It took me six years to finish Buffy the Vampire Slayer, nearly a decade after it has been on the air, and now that I’m finally through it all I can’t shut up about it. Friends, acquaintances, and strangers have all fallen victim to my renditions of “Once More With Feeling” (among other related topics). Slowly, I am publishing my thoughts on the series. Other topics covered so far include: The Beginning, Fun vs. Serious, and ‘Ships.
Buffy the Vampire Slayer ran for seven seasons. (Originally my idea for posting my thoughts on the show was to talk about each season individually, but obvs that didn’t happen.) Buffy and her friends start the show as high school sophmores, around 16 years old. By the time the show ends they have seen each other through seven apocalyses, a graduation, multiple successful and less so relationships, depression, addiction, and so many other things, I couldn’t possibly list them all here. In the end they are 21, and now have to embark on finding a new place for themselves after their town blew up.
Over so many years, there is no doubt that the characters should grow, but the ways that they change turn them into completely different people. If you told season one Willow that she would become the most powerful witch around, she wouldn’t have believed you. Season two Spike would have laughed at you if you told him he would fallen love with the slayer (then he would have tortured you for good measure). The vengance demon Anya would have cursed you for calling her human.
The characters are not the only parts of the show that change over the years though. As the characters grow, the show itself matures along with them. Season one included ridiculous but wonderful, plot points such as a giant praying mantis teaching science (“Teacher’s Pet”), or students turned into killer hyenas (“The Pack”). But you would be hard pressed to find episodes that casual in season five or six. The overall tone of the show became more somber from season to season.
Even the big bad’s get heavier and heavier as the years go by. The Master and the annointed one — literally a child — would never be able to face the First. The progression and transitions make complete sense as the big bad determines the tone of the season, and each season grows older with the group.
The way that this progression of growth seems so normal is probably the best part of it. While all the characters grow in some way or another, their choices always seem logical for the situation they are in.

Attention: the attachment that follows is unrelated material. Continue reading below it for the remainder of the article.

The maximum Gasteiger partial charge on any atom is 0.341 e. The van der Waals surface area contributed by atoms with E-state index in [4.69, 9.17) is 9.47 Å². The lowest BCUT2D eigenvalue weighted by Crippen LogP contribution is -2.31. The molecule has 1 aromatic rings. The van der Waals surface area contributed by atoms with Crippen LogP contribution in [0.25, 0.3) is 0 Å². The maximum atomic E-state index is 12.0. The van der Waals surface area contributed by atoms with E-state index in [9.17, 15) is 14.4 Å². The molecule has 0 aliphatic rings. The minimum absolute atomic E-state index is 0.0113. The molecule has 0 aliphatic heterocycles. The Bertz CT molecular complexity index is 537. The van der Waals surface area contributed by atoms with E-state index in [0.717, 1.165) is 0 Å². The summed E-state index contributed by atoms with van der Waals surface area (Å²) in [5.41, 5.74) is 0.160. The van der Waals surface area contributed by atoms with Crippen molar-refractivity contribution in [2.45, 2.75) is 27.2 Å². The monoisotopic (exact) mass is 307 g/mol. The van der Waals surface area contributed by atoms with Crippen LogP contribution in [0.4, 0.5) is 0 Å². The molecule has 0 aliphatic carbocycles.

Buffy was always very mature. From the beginning she would choose to save the world before she would get out of a situation to save herself. If fact, she died to do just that (“Prophesy Girl”). Twice (“The Gift”). Even amidst saving the world, she starts off the show as a your typical selfish teenager. She wants to have a social life, not fail out of school, and she wants Angel. In later years she learns to make sacrifices for the people she loves.
But as time goes on she learns to trust those around her to help her when she needs it (“Primeval”). She learns to take care of Dawn after her mother dies (“Forever”), and she helps Willow to get over her addiction to dark magic (“Gone”). In season seven she becomes the leader of an army, something the old Buffy would never be able to do.
Willow starts the series as a socially awkward, timid girl. It’s easy to tell that she’s not very fashionable, even among the catastrophes that are 90’s fashion to begin with. As the series continues she gains confidence and power through magic. Season one Willow would have never been responsible for an apocalypse, even if her girlfriend died.
The most changed character in the entire series is without a doubt Spike. From season two’s big bad to his death in season seven to destroy the hellmouth. It’s phenomenal how much he changes. In the beginning his relationship with Drucilla is his defining trait. Their love and humanity (mentioned in “Surprise”) is only a small taste of what’s to come. Spike shows this humanity again when he decides to help Buffy stop Drucilla and Angelus from ending the world (“Beginning”).